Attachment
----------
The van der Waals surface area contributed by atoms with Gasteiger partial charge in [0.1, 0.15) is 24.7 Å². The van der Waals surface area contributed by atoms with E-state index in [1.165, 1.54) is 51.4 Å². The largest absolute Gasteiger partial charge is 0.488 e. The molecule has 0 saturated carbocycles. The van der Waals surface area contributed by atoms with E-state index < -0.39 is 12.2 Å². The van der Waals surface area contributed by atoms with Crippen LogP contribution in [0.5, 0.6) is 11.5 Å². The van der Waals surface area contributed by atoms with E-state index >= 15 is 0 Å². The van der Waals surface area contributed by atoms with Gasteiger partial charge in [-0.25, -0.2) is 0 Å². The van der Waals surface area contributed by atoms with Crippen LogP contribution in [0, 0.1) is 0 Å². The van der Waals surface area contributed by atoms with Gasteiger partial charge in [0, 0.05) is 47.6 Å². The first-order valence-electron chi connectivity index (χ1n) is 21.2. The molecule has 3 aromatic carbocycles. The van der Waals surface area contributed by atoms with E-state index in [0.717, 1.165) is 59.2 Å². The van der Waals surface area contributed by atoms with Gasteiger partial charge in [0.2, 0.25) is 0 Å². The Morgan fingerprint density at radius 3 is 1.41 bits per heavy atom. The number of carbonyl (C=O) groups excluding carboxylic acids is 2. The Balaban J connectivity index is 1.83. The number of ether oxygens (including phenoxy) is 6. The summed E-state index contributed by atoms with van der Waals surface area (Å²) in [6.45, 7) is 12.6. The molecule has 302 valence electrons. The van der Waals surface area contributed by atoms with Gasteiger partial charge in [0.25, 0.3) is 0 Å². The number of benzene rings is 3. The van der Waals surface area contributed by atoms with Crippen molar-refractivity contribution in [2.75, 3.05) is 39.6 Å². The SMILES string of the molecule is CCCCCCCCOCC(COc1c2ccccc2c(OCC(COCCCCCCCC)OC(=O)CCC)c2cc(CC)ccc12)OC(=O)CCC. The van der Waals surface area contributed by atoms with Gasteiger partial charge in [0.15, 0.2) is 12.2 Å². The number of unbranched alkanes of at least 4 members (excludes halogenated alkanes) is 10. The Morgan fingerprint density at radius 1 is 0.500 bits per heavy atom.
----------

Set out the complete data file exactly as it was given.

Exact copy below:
The van der Waals surface area contributed by atoms with Gasteiger partial charge in [0.1, 0.15) is 24.7 Å². The van der Waals surface area contributed by atoms with E-state index in [1.165, 1.54) is 51.4 Å². The largest absolute Gasteiger partial charge is 0.488 e. The molecule has 0 saturated carbocycles. The van der Waals surface area contributed by atoms with E-state index < -0.39 is 12.2 Å². The van der Waals surface area contributed by atoms with Crippen LogP contribution in [0.5, 0.6) is 11.5 Å². The van der Waals surface area contributed by atoms with E-state index >= 15 is 0 Å². The van der Waals surface area contributed by atoms with Gasteiger partial charge in [-0.25, -0.2) is 0 Å². The van der Waals surface area contributed by atoms with Crippen LogP contribution in [0, 0.1) is 0 Å². The van der Waals surface area contributed by atoms with Gasteiger partial charge in [0, 0.05) is 47.6 Å². The first-order valence-electron chi connectivity index (χ1n) is 21.2. The molecule has 3 aromatic carbocycles. The van der Waals surface area contributed by atoms with E-state index in [0.717, 1.165) is 59.2 Å². The van der Waals surface area contributed by atoms with Gasteiger partial charge in [0.2, 0.25) is 0 Å². The Morgan fingerprint density at radius 3 is 1.41 bits per heavy atom. The number of carbonyl (C=O) groups excluding carboxylic acids is 2. The Balaban J connectivity index is 1.83. The number of ether oxygens (including phenoxy) is 6. The summed E-state index contributed by atoms with van der Waals surface area (Å²) in [6.45, 7) is 12.6. The molecule has 302 valence electrons. The van der Waals surface area contributed by atoms with Gasteiger partial charge in [0.25, 0.3) is 0 Å². The number of benzene rings is 3. The van der Waals surface area contributed by atoms with Crippen molar-refractivity contribution in [2.75, 3.05) is 39.6 Å². The SMILES string of the molecule is CCCCCCCCOCC(COc1c2ccccc2c(OCC(COCCCCCCCC)OC(=O)CCC)c2cc(CC)ccc12)OC(=O)CCC. The van der Waals surface area contributed by atoms with Gasteiger partial charge in [0.15, 0.2) is 12.2 Å². The number of unbranched alkanes of at least 4 members (excludes halogenated alkanes) is 10. The Morgan fingerprint density at radius 1 is 0.500 bits per heavy atom.